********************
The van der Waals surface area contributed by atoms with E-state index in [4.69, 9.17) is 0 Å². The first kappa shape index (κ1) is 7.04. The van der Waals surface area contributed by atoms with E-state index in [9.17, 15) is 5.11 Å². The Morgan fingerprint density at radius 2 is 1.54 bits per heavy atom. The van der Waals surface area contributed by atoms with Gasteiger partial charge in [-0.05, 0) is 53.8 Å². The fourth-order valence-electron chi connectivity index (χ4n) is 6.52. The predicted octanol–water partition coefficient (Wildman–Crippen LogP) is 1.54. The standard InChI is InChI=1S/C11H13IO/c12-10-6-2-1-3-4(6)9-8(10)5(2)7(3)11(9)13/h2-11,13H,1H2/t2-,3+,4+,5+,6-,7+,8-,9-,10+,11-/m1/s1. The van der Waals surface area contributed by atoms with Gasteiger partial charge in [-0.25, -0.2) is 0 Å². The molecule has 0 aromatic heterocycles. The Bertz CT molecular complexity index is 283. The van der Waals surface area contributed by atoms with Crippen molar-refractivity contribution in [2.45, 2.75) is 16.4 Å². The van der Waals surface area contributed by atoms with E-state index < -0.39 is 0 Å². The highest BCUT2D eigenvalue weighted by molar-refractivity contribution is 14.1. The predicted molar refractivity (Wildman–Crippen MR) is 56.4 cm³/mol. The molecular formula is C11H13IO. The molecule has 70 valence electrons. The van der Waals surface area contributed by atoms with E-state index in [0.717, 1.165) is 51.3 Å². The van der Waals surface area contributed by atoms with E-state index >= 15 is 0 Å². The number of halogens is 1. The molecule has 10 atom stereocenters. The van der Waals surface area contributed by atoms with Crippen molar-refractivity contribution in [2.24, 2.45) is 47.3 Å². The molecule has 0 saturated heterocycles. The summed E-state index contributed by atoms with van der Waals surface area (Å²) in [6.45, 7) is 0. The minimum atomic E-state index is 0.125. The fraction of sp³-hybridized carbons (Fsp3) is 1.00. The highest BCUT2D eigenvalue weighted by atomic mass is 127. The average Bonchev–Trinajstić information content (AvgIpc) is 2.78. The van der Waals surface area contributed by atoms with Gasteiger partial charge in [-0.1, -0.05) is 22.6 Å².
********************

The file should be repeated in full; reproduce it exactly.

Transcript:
The van der Waals surface area contributed by atoms with E-state index in [4.69, 9.17) is 0 Å². The first kappa shape index (κ1) is 7.04. The van der Waals surface area contributed by atoms with E-state index in [9.17, 15) is 5.11 Å². The Morgan fingerprint density at radius 2 is 1.54 bits per heavy atom. The van der Waals surface area contributed by atoms with Gasteiger partial charge in [-0.05, 0) is 53.8 Å². The fourth-order valence-electron chi connectivity index (χ4n) is 6.52. The predicted octanol–water partition coefficient (Wildman–Crippen LogP) is 1.54. The standard InChI is InChI=1S/C11H13IO/c12-10-6-2-1-3-4(6)9-8(10)5(2)7(3)11(9)13/h2-11,13H,1H2/t2-,3+,4+,5+,6-,7+,8-,9-,10+,11-/m1/s1. The van der Waals surface area contributed by atoms with Gasteiger partial charge in [-0.25, -0.2) is 0 Å². The molecule has 0 aromatic heterocycles. The Bertz CT molecular complexity index is 283. The van der Waals surface area contributed by atoms with Crippen molar-refractivity contribution in [2.45, 2.75) is 16.4 Å². The van der Waals surface area contributed by atoms with E-state index < -0.39 is 0 Å². The highest BCUT2D eigenvalue weighted by molar-refractivity contribution is 14.1. The predicted molar refractivity (Wildman–Crippen MR) is 56.4 cm³/mol. The molecular formula is C11H13IO. The molecule has 70 valence electrons. The van der Waals surface area contributed by atoms with E-state index in [0.717, 1.165) is 51.3 Å². The van der Waals surface area contributed by atoms with E-state index >= 15 is 0 Å². The number of halogens is 1. The molecule has 10 atom stereocenters. The van der Waals surface area contributed by atoms with Crippen molar-refractivity contribution in [2.24, 2.45) is 47.3 Å². The molecule has 0 saturated heterocycles. The summed E-state index contributed by atoms with van der Waals surface area (Å²) in [6.45, 7) is 0. The minimum atomic E-state index is 0.125. The fraction of sp³-hybridized carbons (Fsp3) is 1.00. The highest BCUT2D eigenvalue weighted by atomic mass is 127. The average Bonchev–Trinajstić information content (AvgIpc) is 2.78. The van der Waals surface area contributed by atoms with Gasteiger partial charge in [-0.1, -0.05) is 22.6 Å².